All five men were arrested under “security certificates,” a measure of the Immigration and Refugee Protection Act (IRPA) which has been described by Amnesty International as “fundamentally flawed and unfair”. They are imprisoned without charges on secret evidence and face deportation to their countries of origin, even if there is a substantial risk of torture or death.
Some Key Issues
The court is not given the power to decide on the truth of the allegations.
A Security Certificate is issued when two federal ministers - the Minister of Public Safety, Anne McLellan and the Minister of Citizenship and Immigration Joe Volpe - sign off on the certificate that CSIS presents to them. Although a judicial review of their decision is allowed, the court is not given the power to judge the truth of the allegations. The judge can only decide on whether it is possible that the allegations are true; on whether the two Ministers had “reasonable grounds” to sign the certificate. In the end, this is a political decision, which is fought in the arena of media sensationalism, public opinion, party politics, pressure from the United States administration, and behind-the-scene games in the shadowy spy world of CSIS and the RCMP. It is the end result of this political struggle, not facts weighed up in a fair and independent trial, which will determine the fate of the “Secret Trial Five”.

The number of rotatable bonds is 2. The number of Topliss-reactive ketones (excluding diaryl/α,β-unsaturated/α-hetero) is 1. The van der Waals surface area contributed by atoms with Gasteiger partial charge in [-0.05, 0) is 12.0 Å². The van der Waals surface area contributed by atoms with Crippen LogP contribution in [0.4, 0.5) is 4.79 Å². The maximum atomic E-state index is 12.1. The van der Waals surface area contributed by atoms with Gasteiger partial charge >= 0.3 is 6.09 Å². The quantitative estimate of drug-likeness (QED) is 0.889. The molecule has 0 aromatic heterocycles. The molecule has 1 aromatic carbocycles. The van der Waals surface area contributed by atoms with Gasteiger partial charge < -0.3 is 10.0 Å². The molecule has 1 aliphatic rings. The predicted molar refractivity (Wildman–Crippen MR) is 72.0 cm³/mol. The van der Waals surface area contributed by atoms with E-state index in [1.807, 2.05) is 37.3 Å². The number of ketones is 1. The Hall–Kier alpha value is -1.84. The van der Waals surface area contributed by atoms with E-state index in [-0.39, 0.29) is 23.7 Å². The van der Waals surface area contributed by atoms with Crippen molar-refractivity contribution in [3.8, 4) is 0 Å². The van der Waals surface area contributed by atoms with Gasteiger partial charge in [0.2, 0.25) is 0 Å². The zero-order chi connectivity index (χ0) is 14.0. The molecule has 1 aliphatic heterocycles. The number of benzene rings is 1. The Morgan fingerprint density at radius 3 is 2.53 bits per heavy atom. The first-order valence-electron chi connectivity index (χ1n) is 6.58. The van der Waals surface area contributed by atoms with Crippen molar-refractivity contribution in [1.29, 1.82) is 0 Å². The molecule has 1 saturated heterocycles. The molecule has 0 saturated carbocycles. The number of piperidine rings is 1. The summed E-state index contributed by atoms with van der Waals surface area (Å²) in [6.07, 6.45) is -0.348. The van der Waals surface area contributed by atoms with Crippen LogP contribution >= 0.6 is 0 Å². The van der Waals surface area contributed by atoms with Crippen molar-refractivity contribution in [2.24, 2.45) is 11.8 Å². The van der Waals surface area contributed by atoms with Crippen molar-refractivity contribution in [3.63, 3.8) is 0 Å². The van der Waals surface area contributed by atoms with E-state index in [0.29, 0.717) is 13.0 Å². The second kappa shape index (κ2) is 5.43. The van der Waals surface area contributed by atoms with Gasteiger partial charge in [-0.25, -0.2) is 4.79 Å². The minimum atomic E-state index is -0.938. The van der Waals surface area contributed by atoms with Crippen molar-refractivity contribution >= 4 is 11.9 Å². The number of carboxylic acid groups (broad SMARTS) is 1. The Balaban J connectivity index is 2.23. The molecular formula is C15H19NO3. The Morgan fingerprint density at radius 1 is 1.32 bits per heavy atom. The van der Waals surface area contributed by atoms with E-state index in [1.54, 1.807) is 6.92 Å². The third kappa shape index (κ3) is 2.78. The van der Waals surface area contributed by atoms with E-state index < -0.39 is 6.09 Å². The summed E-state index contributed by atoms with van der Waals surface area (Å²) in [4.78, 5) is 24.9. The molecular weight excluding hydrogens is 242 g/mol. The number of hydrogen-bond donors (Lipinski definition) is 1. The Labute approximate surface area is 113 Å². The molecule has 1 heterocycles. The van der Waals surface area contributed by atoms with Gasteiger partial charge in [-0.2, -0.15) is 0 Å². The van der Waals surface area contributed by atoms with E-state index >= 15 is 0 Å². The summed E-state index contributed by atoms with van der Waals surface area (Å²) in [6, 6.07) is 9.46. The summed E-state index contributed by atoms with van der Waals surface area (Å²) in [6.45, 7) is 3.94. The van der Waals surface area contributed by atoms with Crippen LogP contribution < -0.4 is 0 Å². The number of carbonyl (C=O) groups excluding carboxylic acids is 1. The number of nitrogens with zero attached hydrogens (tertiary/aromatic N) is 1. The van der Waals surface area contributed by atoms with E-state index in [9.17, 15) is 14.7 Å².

Secret trials are fundamentally unfair. Neither the detainee nor his lawyer are informed of the precise allegations or provided with the full information against him - they are only given a summary. Evidence, which is not included in the summary, can be presented at any time to the judge in the absence of the detainee and his lawyer. Normal standards of evidence are explicitly waived. As lawyer Edward Greenspan wrote, “The evidence can be hearsay, double hearsay, triple hearsay”. Information based on confessions under torture and plea-bargains, which would generally be inadmissable, or at least highly questionable on grounds of ethics and credibility, is apparently used. There is no right to cross-examine witnesses who have made allegations. The result is that both the original approval of the certificate (by the two Ministers), and then the judgement on whether it is “reasonable” (by a Federal Court judge), are based on one-sided arguments, without access to counter-evidence and context that a defense would normally bring forward. This violates a fairly fundamental playground rule: that both sides of the story are heard.